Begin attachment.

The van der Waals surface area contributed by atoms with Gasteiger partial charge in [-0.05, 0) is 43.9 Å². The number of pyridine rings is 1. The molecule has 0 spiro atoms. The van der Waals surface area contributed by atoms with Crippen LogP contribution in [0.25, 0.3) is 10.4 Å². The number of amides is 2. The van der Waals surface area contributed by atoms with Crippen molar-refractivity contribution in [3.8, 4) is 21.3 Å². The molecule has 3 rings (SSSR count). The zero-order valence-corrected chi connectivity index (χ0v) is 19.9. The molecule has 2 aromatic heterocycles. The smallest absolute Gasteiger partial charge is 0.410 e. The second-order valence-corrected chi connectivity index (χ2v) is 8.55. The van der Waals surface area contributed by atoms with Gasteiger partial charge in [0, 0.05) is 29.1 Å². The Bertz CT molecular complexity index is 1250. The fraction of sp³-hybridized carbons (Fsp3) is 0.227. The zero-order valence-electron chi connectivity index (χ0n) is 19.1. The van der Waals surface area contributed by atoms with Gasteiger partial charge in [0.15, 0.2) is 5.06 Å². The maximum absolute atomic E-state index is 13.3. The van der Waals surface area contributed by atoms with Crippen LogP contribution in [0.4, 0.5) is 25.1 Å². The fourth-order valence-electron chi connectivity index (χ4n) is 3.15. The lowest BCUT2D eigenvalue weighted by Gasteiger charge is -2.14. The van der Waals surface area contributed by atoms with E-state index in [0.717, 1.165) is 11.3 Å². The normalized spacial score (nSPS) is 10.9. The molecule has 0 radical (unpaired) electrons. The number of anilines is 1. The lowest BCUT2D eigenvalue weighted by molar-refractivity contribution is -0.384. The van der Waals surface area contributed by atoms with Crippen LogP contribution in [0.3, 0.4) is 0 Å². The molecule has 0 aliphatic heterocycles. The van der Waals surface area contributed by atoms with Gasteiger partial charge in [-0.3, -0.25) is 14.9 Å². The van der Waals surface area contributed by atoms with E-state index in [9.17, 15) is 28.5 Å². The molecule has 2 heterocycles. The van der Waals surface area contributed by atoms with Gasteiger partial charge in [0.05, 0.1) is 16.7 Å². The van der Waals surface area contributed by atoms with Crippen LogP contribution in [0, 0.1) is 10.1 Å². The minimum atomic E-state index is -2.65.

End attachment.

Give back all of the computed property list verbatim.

The van der Waals surface area contributed by atoms with Gasteiger partial charge in [-0.05, 0) is 43.9 Å². The number of pyridine rings is 1. The molecule has 0 spiro atoms. The van der Waals surface area contributed by atoms with Crippen LogP contribution in [0.25, 0.3) is 10.4 Å². The number of amides is 2. The van der Waals surface area contributed by atoms with Crippen molar-refractivity contribution in [3.8, 4) is 21.3 Å². The molecule has 3 rings (SSSR count). The zero-order valence-corrected chi connectivity index (χ0v) is 19.9. The molecule has 2 aromatic heterocycles. The smallest absolute Gasteiger partial charge is 0.410 e. The second-order valence-corrected chi connectivity index (χ2v) is 8.55. The van der Waals surface area contributed by atoms with Gasteiger partial charge in [0, 0.05) is 29.1 Å². The Bertz CT molecular complexity index is 1250. The fraction of sp³-hybridized carbons (Fsp3) is 0.227. The zero-order valence-electron chi connectivity index (χ0n) is 19.1. The van der Waals surface area contributed by atoms with Gasteiger partial charge in [0.15, 0.2) is 5.06 Å². The maximum absolute atomic E-state index is 13.3. The van der Waals surface area contributed by atoms with Crippen LogP contribution in [0.4, 0.5) is 25.1 Å². The fourth-order valence-electron chi connectivity index (χ4n) is 3.15. The lowest BCUT2D eigenvalue weighted by Gasteiger charge is -2.14. The van der Waals surface area contributed by atoms with E-state index in [0.717, 1.165) is 11.3 Å². The normalized spacial score (nSPS) is 10.9. The molecule has 0 radical (unpaired) electrons. The number of anilines is 1. The lowest BCUT2D eigenvalue weighted by molar-refractivity contribution is -0.384. The van der Waals surface area contributed by atoms with Crippen LogP contribution in [0.3, 0.4) is 0 Å². The molecule has 0 aliphatic heterocycles. The van der Waals surface area contributed by atoms with Gasteiger partial charge in [-0.3, -0.25) is 14.9 Å². The van der Waals surface area contributed by atoms with E-state index in [9.17, 15) is 28.5 Å². The molecule has 2 heterocycles. The van der Waals surface area contributed by atoms with Gasteiger partial charge in [0.05, 0.1) is 16.7 Å². The van der Waals surface area contributed by atoms with Crippen LogP contribution in [0, 0.1) is 10.1 Å². The minimum atomic E-state index is -2.65.